Lilliane Beaudoin is caught in a bind. She is angry with Wally Oppal over the decision years ago, when he was attorney-general, to not bring serial killer Robert Pickton to trial for killing her sister Dianne Rock and several other women.
But Mr. Oppal now heads a government-appointed inquiry into the Pickton investigation. She wants to tell her sister’s story at the inquiry and find out answers to pressing questions about her sister’s death.
“I absolutely don’t forgive him,” Ms. Beaudoin said in an interview.
Yet she does not intend to miss the opportunity to testify.
“I do hope he is going to listen to us with an open ear and be fair to all the families,” she said. “We have been waiting for this [inquiry]for such a long time, and now finally it is here. I’m looking forward to finally having the chance to speak and tell the story,” she said.
As the Pickton inquiry enters its third week on Monday, the focus is expected to shift to some of the women from Vancouver’s Downtown Eastside who were missing and murdered. Previously, testimony was mostly about issues related to prostitution and attitudes of police. Family members from 10 of the missing and murdered women were to testify at the inquiry this week.
Ms. Rock was last seen in Vancouver’s Downtown Eastside neighbourhood in October, 2001, a few months before Mr. Pickton was arrested.
The massive police investigation of Mr. Pickton’s pig farm found Ms. Rock’s DNA on items in a motorhome on the property and inside a freezer. They found one of her keys in a black purse in the mud. Police concluded Ms. Rock died on the farm and Crown prosecutors decided the evidence was sufficient to go to trial.
Mr. Pickton, who was arrested in February, 2002, was charged with first-degree murder of 27 women, including Ms. Rock. But the trial judge separated the charges and only six went ahead. One charge was dismissed. Ms. Rock was among 20 that were set aside for a second trial that was never held.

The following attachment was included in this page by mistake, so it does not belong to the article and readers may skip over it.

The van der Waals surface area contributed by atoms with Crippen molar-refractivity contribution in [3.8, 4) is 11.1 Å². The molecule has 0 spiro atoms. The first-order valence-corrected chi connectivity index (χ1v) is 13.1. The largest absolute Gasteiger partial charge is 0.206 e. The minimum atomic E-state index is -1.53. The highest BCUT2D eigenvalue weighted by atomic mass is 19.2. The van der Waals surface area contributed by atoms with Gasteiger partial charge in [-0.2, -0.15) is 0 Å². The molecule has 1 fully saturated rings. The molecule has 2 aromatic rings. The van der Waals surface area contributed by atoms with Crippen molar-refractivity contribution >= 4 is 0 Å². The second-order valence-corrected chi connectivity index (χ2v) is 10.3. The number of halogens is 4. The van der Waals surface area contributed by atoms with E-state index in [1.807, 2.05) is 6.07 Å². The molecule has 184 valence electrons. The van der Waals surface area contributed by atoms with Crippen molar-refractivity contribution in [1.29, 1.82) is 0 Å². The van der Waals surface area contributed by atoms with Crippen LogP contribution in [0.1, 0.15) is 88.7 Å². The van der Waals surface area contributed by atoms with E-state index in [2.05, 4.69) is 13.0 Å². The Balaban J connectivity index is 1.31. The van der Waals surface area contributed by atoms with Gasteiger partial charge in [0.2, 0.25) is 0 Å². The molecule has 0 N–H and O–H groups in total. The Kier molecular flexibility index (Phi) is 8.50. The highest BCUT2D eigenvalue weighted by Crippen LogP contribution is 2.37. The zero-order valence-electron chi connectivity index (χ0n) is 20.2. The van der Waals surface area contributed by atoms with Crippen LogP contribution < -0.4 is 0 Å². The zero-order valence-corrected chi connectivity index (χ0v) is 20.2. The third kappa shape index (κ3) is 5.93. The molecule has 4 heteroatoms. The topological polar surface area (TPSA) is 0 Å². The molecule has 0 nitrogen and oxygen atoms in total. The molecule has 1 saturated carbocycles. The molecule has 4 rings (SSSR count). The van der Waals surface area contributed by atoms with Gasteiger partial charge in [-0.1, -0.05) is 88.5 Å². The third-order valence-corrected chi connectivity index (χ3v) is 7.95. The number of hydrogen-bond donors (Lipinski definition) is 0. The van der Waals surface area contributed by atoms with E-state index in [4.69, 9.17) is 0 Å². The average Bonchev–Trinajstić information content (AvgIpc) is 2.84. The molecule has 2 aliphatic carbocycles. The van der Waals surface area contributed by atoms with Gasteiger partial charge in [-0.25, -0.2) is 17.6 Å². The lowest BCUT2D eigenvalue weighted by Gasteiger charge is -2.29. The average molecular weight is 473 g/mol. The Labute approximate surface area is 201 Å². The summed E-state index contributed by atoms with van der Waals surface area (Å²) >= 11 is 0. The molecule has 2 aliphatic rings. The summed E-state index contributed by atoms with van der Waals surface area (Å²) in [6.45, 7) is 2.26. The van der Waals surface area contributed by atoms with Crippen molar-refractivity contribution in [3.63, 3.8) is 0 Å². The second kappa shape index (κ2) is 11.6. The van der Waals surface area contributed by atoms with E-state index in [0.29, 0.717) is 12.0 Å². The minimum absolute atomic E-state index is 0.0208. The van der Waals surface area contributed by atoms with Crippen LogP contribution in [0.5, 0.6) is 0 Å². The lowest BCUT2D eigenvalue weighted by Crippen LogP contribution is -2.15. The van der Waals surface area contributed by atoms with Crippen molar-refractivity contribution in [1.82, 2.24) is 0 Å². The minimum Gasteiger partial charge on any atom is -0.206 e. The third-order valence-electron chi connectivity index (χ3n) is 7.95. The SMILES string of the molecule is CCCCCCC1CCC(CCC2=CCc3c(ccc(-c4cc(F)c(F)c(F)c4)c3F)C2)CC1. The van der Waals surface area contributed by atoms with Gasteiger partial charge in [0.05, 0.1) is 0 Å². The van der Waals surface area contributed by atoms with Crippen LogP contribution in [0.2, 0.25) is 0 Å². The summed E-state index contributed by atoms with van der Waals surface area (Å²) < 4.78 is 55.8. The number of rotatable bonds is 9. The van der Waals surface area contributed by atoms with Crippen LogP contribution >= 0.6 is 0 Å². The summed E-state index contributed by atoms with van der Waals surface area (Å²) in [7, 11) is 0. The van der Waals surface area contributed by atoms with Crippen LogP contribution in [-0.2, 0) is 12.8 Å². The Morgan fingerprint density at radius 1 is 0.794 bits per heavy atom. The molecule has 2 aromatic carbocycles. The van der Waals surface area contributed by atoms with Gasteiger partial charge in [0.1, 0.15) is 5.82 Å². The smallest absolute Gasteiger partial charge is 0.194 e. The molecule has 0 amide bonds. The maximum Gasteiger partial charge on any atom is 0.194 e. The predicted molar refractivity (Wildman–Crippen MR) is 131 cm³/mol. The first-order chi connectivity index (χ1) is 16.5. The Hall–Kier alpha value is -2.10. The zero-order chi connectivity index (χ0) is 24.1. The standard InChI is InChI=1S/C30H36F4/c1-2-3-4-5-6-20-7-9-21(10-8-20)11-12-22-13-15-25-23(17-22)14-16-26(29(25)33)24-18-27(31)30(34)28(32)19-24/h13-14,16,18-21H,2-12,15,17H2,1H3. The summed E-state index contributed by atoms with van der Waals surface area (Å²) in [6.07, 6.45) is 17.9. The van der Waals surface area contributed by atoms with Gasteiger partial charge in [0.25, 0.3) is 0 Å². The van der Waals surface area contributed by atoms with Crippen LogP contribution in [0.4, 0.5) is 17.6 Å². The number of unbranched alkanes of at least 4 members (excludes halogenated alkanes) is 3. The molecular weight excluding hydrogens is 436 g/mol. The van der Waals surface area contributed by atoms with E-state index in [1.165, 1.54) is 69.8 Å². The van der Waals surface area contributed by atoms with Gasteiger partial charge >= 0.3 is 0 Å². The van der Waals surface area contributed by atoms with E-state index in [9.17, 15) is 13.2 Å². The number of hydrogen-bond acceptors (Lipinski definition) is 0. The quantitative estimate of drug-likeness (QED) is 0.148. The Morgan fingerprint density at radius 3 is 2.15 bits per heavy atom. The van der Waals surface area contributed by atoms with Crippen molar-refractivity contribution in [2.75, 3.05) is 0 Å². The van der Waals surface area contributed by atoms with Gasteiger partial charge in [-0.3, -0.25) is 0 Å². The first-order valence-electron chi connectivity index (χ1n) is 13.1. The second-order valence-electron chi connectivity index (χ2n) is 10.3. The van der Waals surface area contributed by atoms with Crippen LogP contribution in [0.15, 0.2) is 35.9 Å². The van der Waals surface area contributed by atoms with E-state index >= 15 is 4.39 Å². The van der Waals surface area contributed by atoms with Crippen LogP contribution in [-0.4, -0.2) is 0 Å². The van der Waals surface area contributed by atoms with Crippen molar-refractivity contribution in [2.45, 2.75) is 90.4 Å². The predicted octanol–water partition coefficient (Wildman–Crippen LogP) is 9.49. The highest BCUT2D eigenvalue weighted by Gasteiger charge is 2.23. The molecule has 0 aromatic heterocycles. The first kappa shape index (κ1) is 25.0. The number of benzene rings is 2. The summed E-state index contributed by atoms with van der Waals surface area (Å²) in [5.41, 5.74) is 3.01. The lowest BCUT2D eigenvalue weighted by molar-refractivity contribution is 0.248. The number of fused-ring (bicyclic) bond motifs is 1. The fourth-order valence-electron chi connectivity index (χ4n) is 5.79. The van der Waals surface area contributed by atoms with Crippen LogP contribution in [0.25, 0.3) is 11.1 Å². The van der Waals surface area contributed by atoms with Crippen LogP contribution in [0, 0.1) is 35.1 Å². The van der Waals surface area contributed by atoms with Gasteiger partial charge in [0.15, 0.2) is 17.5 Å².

After Mr. Pickton was convicted in 2007, Mr. Oppal, as attorney-general, indicated a second trial was unlikely. “It would not be in the public interest to proceed further against a person who is already serving six life terms with no eligibility of parole for a minimum of 25 years,” Mr. Oppal said shortly afterward.
Ms. Beaudoin could not understand why Ms. Rock was not included in the first trial and hoped to find some answers at the inquiry. “The evidence was there, obviously, and it was fresh evidence. … Why did they not proceed with the trial. To this day, we cannot believe it,” she said.
“It seems to us, when [police]walked on that farm, they found something on her right away,” her husband, René Beaudoin, said.
Ms. Beaudoin came to the inquiry to also find out what happened to her sister’s body. Investigators found body parts on the Pickton farm of women who disappeared before and after Ms. Rock. “I do not understand it,” she said.
She is still upset over how the police in 2002 notified the family that Ms. Rock had died on the Pickton farm, which meant that some family members first heard about her death in the media. More recently, she feels let down by police who refused to share photos of the evidence with the family. She said her mother refused to believed Ms. Rock was dead because no proof was ever provided.
Mr. and Ms. Beaudoin wonder whether the inquiry will discover that the decision to not bring Mr. Pickton to trial for killing Ms. Rock was fraught with as many missteps as the failure to press charges for years against Mr. Pickton as dozens of women went missing.
Mr. Pickton may have been convicted of first-degree murder, rather than second degree, if the prosecution had gone ahead with all the outstanding murder charges against him, Mr. Beaudoin said.